Dementia Cases and Costs to Drastically Increase in Coming Decades

Do you have a loved one who is suffering from Alzheimer’s or another form of dementia? According to a recent article in the New York Times, dementia care costs are projected to double by the year 2040. This story comes just a few days after a new report in The New England Journal of Medicine that measured the monetary costs of dementia in America.

What do these new figures mean for nursing home costs and long-term care facilities in the San Diego area? While experts can’t make definitive predictions, many researchers fear that “it’s going to swamp the system,” creating more elderly persons in need of care than there are available caregivers and facilities.

How the Study was Conducted
The study found that the financial burden to care for those suffering from dementia is “at least as high as that of heart disease or cancer, and is probably higher.” The more salient information in the report is that “the number of people with dementia will more than double in 30 years, skyrocketing at a rate that rarely occurs with a chronic disease.”

This research was conducted by the Health and Retirement Study (HRS), which is a “nationally representative longitudinal survey of persons 51 years of age or older” that began its work in 1992. HRS catalogued the results from research conducted by the Aging, Demographics, and Memory Study (ADAMS), which is a “nationally representative study of dementia in the United States.” It assessed 856 HRS respondents, who underwent an “in-home clinical assessment for dementia,” which lasted for about 3-4 hours per person. The study considered whether these respondents were experiencing key symptoms of dementia, including their ability to perform activities of daily living (ADLs).

After determining the level of dementia for the respondents, HRS worked to measure the cost of care for each of these patients. The study attempted to include all forms of spending that occur when a person suffers from dementia, including out-of-pocket spending, spending by Medicare, net nursing home spending, and other varieties of formal and informal home care. According to the language of the study itself, “someone with a probability of dementia . . . would be expected to incur $33,329 more in health care costs than someone whose probability of dementia was zero.” In other words, the study found that the approximate cost for each dementia patient averages out to more than $33,000.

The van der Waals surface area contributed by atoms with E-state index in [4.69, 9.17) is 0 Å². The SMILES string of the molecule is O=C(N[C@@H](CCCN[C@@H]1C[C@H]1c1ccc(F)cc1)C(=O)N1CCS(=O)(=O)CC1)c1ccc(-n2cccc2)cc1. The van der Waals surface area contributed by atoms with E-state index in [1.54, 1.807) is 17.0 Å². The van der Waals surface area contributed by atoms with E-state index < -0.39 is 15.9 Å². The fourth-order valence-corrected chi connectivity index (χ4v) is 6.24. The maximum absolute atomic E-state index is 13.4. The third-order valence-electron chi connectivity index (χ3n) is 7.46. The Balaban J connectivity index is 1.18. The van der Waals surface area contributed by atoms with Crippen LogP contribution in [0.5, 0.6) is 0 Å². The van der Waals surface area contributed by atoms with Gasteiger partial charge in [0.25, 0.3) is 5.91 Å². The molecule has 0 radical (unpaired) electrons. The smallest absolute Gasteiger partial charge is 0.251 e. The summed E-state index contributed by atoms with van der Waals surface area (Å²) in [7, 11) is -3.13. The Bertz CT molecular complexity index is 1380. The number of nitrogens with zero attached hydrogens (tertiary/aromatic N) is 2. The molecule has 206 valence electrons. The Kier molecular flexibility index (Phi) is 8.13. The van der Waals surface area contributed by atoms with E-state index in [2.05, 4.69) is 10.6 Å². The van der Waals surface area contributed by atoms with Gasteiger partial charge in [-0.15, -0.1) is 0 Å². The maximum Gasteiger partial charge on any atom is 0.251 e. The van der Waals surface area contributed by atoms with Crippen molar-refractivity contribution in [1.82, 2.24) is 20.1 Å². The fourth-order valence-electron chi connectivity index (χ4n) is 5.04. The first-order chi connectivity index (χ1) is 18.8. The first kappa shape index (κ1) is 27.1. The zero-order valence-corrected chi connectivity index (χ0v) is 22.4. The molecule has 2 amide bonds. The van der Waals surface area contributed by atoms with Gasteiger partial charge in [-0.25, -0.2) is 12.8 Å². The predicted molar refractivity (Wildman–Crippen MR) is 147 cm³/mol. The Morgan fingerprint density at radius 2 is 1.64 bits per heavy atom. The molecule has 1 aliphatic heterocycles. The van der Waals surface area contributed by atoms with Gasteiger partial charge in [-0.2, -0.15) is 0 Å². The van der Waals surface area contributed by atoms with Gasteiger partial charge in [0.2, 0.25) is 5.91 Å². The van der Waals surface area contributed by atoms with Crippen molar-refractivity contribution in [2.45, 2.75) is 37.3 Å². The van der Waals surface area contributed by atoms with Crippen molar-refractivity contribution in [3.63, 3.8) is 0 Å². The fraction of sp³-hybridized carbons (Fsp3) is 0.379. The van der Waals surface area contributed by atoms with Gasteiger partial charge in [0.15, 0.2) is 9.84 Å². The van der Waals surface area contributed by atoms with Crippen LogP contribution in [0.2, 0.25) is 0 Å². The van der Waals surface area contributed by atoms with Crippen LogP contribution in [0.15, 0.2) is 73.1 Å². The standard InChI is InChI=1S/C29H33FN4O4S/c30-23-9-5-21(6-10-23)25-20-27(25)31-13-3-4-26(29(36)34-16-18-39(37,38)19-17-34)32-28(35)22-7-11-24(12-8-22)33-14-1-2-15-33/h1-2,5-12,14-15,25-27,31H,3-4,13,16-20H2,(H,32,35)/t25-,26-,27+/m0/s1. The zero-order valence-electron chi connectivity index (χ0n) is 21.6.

Cost Implications for Nursing Homes and Our Health Care System
It’s important to keep in mind that this $33k number is a low-end figure. In fact, most nursing homes indicate that they tend to spend between $41,000 to $56,000 per dementia case. 572px-PET_Alzheimer.jpg

Right now, approximately 15 percent of people who are aged 71 or older suffer from dementia. That’s about 3.8 million Americans. Since the study found that the number of people with dementia is expected to rise to nearly 9.1 million by the year 2040, that means an increase in dementia-related health care costs by at least $175 billion by 2040. In all likelihood, health care spending will actually rise to anywhere between $279 billion to $511 billion—a sharp increase from the $159 billion to $215 billion reported in 2010.

One of the key issues for dementia-related spending in the coming years will be “helping patients in nursing homes” to “manage the most basic activities of life as they become increasingly impaired,” both cognitively and physically. In response to the figures reported by The New England Journal of Medicine, other researchers continue to assess the likely economic impact of the predicted increase in dementia cases. But the New York Times reminds us that this economic cost doesn’t reflect the “emotional cost” of dementia, which can be much higher.

If you have questions about nursing home care in the Southern California area, contact a licensed attorney today.

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[Image courtesy of Wikimedia Commons]